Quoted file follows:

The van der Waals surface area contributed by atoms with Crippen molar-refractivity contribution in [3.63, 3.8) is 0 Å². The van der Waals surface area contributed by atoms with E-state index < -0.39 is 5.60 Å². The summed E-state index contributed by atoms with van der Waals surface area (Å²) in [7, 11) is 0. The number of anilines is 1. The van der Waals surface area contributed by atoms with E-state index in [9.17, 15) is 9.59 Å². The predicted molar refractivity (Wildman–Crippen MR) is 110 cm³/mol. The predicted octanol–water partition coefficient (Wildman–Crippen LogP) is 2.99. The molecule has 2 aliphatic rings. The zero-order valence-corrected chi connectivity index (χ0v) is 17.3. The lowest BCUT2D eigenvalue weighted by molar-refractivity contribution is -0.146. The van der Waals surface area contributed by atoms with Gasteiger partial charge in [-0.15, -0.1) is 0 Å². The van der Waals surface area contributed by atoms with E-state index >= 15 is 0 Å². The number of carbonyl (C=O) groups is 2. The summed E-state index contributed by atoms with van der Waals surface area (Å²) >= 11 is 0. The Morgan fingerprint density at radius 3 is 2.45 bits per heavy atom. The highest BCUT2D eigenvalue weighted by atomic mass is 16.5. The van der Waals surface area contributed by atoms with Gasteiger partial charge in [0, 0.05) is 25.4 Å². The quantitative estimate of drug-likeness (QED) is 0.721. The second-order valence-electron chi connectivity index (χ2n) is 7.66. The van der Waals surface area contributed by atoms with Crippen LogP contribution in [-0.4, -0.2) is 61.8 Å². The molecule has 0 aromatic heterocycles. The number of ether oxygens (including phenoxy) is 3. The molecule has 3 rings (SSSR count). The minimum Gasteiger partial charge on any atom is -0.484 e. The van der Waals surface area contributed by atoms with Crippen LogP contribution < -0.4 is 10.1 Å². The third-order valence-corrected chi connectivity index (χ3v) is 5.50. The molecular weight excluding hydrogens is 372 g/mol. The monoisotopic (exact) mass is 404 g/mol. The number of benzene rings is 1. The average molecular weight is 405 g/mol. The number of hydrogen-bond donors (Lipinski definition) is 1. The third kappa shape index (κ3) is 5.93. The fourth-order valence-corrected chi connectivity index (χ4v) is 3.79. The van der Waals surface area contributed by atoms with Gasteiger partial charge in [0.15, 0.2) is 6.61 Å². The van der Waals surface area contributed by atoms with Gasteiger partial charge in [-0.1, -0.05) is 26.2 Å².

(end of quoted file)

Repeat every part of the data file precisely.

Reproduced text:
The van der Waals surface area contributed by atoms with Crippen molar-refractivity contribution in [3.63, 3.8) is 0 Å². The van der Waals surface area contributed by atoms with E-state index < -0.39 is 5.60 Å². The summed E-state index contributed by atoms with van der Waals surface area (Å²) in [7, 11) is 0. The number of anilines is 1. The van der Waals surface area contributed by atoms with E-state index in [9.17, 15) is 9.59 Å². The predicted molar refractivity (Wildman–Crippen MR) is 110 cm³/mol. The predicted octanol–water partition coefficient (Wildman–Crippen LogP) is 2.99. The molecule has 2 aliphatic rings. The zero-order valence-corrected chi connectivity index (χ0v) is 17.3. The lowest BCUT2D eigenvalue weighted by molar-refractivity contribution is -0.146. The van der Waals surface area contributed by atoms with Gasteiger partial charge in [-0.15, -0.1) is 0 Å². The van der Waals surface area contributed by atoms with E-state index >= 15 is 0 Å². The number of carbonyl (C=O) groups is 2. The summed E-state index contributed by atoms with van der Waals surface area (Å²) >= 11 is 0. The Morgan fingerprint density at radius 3 is 2.45 bits per heavy atom. The highest BCUT2D eigenvalue weighted by atomic mass is 16.5. The van der Waals surface area contributed by atoms with Gasteiger partial charge in [0, 0.05) is 25.4 Å². The quantitative estimate of drug-likeness (QED) is 0.721. The second-order valence-electron chi connectivity index (χ2n) is 7.66. The van der Waals surface area contributed by atoms with Crippen LogP contribution in [-0.4, -0.2) is 61.8 Å². The molecule has 0 aromatic heterocycles. The number of ether oxygens (including phenoxy) is 3. The molecule has 3 rings (SSSR count). The minimum Gasteiger partial charge on any atom is -0.484 e. The van der Waals surface area contributed by atoms with Crippen LogP contribution < -0.4 is 10.1 Å². The third-order valence-corrected chi connectivity index (χ3v) is 5.50. The molecular weight excluding hydrogens is 372 g/mol. The monoisotopic (exact) mass is 404 g/mol. The number of benzene rings is 1. The average molecular weight is 405 g/mol. The number of hydrogen-bond donors (Lipinski definition) is 1. The third kappa shape index (κ3) is 5.93. The fourth-order valence-corrected chi connectivity index (χ4v) is 3.79. The van der Waals surface area contributed by atoms with Gasteiger partial charge in [0.15, 0.2) is 6.61 Å². The van der Waals surface area contributed by atoms with Gasteiger partial charge in [-0.1, -0.05) is 26.2 Å².